Innovate UK looks to have received a flat cash settlement and some of their existing grants will be replaced with loans, meaning existing schemes like the Biomedical Catalyst may not continue in their existing form. What is essential now is to track this development and ensure fit for purpose initiatives are developed for high risk, high innovation sectors such as bioscience and that Innovate UK can continue to effectively bridge the valley of death for early stage research in life sciences.

The BIA is also concerned that the rate of the new apprenticeship levy could have significant and arguably unfair impact on firms operating in sectors such as life sciences where the proportion of employees in highly skilled and qualified roles is higher and we will be seeking further clarification on proposals from the Government.

For more on the above, do read our blog from the day detailing our first thoughts on the statement.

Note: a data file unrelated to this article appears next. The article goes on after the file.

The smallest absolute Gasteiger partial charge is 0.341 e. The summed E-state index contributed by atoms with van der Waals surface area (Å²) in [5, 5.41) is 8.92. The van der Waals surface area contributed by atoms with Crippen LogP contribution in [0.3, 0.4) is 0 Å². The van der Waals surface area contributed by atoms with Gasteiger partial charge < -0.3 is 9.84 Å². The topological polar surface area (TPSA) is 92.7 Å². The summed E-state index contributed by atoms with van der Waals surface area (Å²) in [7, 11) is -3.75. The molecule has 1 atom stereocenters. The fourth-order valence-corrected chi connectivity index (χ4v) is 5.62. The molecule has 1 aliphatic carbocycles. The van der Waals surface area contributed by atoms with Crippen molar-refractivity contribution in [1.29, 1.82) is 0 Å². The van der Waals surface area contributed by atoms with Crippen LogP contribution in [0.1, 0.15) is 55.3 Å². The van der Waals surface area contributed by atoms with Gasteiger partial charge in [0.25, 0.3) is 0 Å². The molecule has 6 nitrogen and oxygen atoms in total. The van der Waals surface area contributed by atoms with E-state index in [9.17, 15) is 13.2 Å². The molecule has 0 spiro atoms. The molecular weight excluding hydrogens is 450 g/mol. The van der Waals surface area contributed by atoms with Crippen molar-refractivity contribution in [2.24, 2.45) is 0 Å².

It was great to see the bioprocessing community out in force last week with over 300 attendees descending upon the new Wellcome Trust Genome Campus for the 12th Annual bioProcessUK Conference, “Manufacturing tomorrow’s medicines today”. Advances in biologics have catalysed an evolution in the medicines manufacturing industry in recent years, and will continue to do so going forward. This evolution brings with it both opportunities and challenges – something highlighted by Dr Mark Carver, this year’s recipient of the Peter Dunnill Award, in his lecture on Wednesday evening. Also looking to the future, Melanie Georgiou, UCL, was the winner of the Poster Flash competition, beating off stiff competition from 14 other young researchers, for her fascinating presentation of her academic research into an off-the-shelf therapy for spinal cord injury. Many congratulations to Melanie, and to all the young researchers who took part.